Taxing property

In a recent post I considered our tendency in this part of the world to encourage home ownership both as a form of housing policy and as a form of personal investment. The latter aspect looks less of a good bet these days, but we have had problems in the property market before that were soon forgotten as people went prospecting for real estate gold again remarkably quickly.

Escalating property prices look great for those who see the value of their investment rising, but are terrible for everyone else. Getting on the property ladder becomes harder and harder, property values inflate the cost of living, speculation becomes the norm, and at some point the bubble bursts with terrible consequences.

One way in which property values can be contained at least a little is through property taxation. We had that in the form of domestic rates for some time before these were abolished. In the UK they were eventually replaced with the Council Tax, while in Ireland we have no property tax; this not only creates market distortions, but also deprives local authorities of the means to fund their services properly and competitively.

Now the Economic and Social Research Institute (ESRI) has produced a report recommending the introduction of a property tax amounting to 0.4 per cent of the value of the property. As a measure to reinvigorate local government, produce appropriate funding streams and contain the tendency of the property market to over-heat it makes a whole lot of sense, and the recommendation should be implemented.

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2 Comments on “Taxing property”

  1. Vincent Says:

    What about mortgage tax relief.
    For coupled with this idea we are going to kick up some weird ones yet again. Not least having the civil service sawing sawdust adding and subtracting.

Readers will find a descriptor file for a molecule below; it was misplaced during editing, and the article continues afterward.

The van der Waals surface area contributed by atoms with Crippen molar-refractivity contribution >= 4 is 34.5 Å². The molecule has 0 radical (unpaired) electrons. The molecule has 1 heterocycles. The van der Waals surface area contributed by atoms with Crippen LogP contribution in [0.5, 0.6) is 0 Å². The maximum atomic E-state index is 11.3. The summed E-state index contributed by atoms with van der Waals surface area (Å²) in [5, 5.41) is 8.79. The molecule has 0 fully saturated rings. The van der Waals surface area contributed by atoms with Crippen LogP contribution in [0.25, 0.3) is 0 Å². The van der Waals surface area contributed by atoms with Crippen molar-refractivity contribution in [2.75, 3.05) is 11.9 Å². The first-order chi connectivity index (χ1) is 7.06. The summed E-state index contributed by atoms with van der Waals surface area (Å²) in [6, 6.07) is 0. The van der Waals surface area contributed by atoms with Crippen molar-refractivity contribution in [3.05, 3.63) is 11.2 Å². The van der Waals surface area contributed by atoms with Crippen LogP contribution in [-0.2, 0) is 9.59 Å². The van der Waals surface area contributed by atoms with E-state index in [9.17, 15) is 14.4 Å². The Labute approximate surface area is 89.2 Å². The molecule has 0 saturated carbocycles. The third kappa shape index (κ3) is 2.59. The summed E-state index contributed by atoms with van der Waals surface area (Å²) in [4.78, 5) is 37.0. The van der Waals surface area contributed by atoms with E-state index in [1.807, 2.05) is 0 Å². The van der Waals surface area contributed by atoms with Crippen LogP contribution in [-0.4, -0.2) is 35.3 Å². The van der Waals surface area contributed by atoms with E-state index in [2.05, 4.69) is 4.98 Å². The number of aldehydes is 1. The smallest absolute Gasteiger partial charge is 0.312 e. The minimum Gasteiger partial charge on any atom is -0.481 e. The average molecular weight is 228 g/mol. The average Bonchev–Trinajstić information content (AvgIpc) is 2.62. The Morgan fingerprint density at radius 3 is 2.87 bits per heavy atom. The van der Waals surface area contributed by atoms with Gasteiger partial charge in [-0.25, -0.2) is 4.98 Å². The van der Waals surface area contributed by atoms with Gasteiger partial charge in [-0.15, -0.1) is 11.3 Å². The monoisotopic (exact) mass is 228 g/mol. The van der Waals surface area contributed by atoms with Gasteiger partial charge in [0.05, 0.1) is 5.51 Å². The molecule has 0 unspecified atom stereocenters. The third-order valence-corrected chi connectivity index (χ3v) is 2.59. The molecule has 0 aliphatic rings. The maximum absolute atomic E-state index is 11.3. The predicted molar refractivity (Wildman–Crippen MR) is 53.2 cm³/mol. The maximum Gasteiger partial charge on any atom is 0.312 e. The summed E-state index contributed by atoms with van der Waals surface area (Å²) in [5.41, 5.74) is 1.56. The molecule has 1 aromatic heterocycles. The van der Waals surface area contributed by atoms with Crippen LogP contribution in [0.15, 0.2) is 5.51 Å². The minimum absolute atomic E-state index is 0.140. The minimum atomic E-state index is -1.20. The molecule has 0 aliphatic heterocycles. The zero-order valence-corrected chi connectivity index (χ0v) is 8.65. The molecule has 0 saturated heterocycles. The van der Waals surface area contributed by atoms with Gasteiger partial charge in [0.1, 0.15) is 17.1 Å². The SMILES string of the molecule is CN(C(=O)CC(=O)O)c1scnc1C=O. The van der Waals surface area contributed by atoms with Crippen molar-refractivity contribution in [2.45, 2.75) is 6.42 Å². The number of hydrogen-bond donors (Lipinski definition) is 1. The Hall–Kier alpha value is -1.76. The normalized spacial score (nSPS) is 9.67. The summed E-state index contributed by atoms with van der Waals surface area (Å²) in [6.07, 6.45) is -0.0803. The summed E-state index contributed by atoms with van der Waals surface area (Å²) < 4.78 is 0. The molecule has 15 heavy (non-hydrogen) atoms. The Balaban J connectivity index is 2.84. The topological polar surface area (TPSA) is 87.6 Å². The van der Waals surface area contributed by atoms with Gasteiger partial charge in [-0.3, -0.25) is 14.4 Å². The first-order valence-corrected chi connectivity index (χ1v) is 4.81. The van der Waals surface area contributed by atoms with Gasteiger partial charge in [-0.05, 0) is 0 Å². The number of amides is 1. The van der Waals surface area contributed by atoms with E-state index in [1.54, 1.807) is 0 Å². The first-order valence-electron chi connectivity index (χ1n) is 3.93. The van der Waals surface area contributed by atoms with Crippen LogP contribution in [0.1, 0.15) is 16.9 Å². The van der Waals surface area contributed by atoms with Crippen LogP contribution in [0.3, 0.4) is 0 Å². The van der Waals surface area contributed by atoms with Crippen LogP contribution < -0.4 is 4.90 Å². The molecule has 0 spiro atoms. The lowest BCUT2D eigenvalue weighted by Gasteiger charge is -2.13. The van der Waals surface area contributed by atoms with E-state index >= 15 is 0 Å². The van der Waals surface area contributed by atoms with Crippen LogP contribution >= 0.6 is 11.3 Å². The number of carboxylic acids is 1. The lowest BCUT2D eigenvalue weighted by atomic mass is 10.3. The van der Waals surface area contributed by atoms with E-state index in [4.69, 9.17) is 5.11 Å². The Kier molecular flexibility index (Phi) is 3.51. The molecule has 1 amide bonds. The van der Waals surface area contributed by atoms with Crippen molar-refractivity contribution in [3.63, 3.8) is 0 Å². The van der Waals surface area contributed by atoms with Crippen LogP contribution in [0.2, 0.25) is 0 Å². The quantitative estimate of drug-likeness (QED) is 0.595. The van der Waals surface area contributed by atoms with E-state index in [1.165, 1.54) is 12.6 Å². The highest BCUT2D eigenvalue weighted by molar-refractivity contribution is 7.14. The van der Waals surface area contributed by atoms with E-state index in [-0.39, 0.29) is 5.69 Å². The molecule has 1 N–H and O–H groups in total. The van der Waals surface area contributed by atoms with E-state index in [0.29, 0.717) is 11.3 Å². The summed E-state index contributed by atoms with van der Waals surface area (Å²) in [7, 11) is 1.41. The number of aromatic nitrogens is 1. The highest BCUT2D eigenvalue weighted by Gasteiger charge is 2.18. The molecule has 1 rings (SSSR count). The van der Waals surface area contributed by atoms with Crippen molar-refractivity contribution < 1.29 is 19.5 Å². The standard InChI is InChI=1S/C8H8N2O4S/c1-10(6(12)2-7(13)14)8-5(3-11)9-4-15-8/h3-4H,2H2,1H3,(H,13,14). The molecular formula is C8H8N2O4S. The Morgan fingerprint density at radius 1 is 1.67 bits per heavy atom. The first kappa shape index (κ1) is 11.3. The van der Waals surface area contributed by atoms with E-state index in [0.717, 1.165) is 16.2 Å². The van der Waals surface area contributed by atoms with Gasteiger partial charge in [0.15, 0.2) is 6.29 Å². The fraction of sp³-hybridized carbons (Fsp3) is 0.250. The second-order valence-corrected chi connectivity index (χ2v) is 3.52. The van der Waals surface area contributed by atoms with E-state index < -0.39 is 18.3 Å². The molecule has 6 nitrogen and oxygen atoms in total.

Why not simply get rid of the property tax reliefs and charge for those free and clear a flat % relative to rents in the area. So if you get E1000 a month your bill would be 200. But so would the family house next door pay that 20%.
    In’s time to treat property realistically. I’m not so certain about your idea that the local authorities get more. For I believe we are over governed as it is.
    It would be far better if we had simple ‘Yes, you can. NO, you can’t.’ laws. In that yes you can build and here are the parameters. One off housing in Connemara, grand. As long as you cannot see the thing or any of the infrastructure. And if that means a troglodyte existence, then so be it.
    But this system of niggly little irritations where one ends up writing to the TD to have drains cleared or water tested. When you should ring and that day it’s sorted.

  2. copernicus Says:

    As long as one invests ina home to live in, I do not see it as a problem. Other forms of investment-shares, bonds etc.. are fraught with problems. For example, I invested a £1000 in an investment scheme, some 8 years ago by a a respectable mutual society and it is worth £800, now. My house has atleast doubled its valu in 20 years.

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